The Guardian has published its latest rankings of UK universities. These things mustn’t be taken too seriously, of course. But I see that Aberystwyth, where I taught for the first half my career, has now plummeted from 50th overall three years ago to 106th (out of 116). And it isn’t just the Guardian which perceives a rapid falling off: the Complete University Guide has Aber dropping over the same period from 47th to 87th. Those are, surely, huge drops, signalling something pretty dire going on. And apparently, applications are dropping sharply too, with the number of new undergraduate students at the university dwindling from 3,283 in 2011 to just 2,510 in 2013, and entry requirements for some courses hitting rock bottom. (There’s now an online petition with some excoriating comments about the current vice-chancellor who, incidentally, got nearly a 10% “performance-related” pay rise for presiding over the first two years of this plunge down the ratings, and now earns 50% more than the Prime Minister …)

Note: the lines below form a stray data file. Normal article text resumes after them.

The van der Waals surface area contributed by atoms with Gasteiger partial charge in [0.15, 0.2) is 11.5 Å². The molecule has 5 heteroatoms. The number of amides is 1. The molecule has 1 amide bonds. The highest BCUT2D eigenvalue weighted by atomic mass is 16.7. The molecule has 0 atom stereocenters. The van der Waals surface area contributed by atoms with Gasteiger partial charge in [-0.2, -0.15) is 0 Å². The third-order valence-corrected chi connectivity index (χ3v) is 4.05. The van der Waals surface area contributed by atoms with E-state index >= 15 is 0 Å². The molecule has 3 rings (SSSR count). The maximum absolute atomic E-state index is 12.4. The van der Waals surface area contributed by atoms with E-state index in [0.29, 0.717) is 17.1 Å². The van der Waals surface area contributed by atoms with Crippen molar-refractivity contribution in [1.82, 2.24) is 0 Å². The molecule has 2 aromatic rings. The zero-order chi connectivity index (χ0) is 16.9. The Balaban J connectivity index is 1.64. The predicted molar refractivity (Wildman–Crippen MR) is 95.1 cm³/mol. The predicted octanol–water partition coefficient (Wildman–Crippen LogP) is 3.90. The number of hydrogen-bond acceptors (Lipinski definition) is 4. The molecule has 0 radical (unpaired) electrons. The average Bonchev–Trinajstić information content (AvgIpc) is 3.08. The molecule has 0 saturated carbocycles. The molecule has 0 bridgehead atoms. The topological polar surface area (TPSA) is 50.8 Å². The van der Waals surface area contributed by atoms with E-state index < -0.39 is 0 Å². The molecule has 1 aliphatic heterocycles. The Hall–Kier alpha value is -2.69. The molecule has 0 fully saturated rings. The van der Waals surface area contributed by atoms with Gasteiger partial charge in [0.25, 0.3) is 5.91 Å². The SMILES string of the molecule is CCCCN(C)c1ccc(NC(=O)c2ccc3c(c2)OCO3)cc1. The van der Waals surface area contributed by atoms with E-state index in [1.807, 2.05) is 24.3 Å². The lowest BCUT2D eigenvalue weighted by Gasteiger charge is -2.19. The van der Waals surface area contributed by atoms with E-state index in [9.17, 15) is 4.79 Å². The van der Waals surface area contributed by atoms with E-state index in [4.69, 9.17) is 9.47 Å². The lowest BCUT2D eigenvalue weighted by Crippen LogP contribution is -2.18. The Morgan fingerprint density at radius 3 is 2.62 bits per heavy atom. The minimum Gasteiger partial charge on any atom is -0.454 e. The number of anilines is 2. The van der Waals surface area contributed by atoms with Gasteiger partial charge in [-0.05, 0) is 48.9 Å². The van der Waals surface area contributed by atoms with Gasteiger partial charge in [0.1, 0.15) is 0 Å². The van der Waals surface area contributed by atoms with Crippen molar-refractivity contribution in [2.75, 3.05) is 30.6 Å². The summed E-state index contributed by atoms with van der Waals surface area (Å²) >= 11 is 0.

When I was in Aber, there were some very distinguished people scattered round the college. My colleagues in the philosophy department included D.O. Thomas, who wrote the definitive book on Richard Price, the Berkeley scholar Ian Tipton, and O. R. Jones — all extraordinarily nice men, and thoughtful serious philosophers (and very hard-working and productive too, by the standards of the day). We had some very good students too: for example, Sue Mendus started as a student the year I arrived there. A department very ripe for closure, then, as happened in the “Thatcher cuts” of the later 1980s. At that time, the institution faced hard choices but seemed to jump the wrong way repeatedly, and the slow diminution as a serious place started that has now accelerated alarmingly.
Aber was the founding college of what became the University of Wales (a national institution which also no longer exists in its original form). It is sad to see the place, which used to be held in quite unusual but very understandable affection by its students, in such precipitous decline.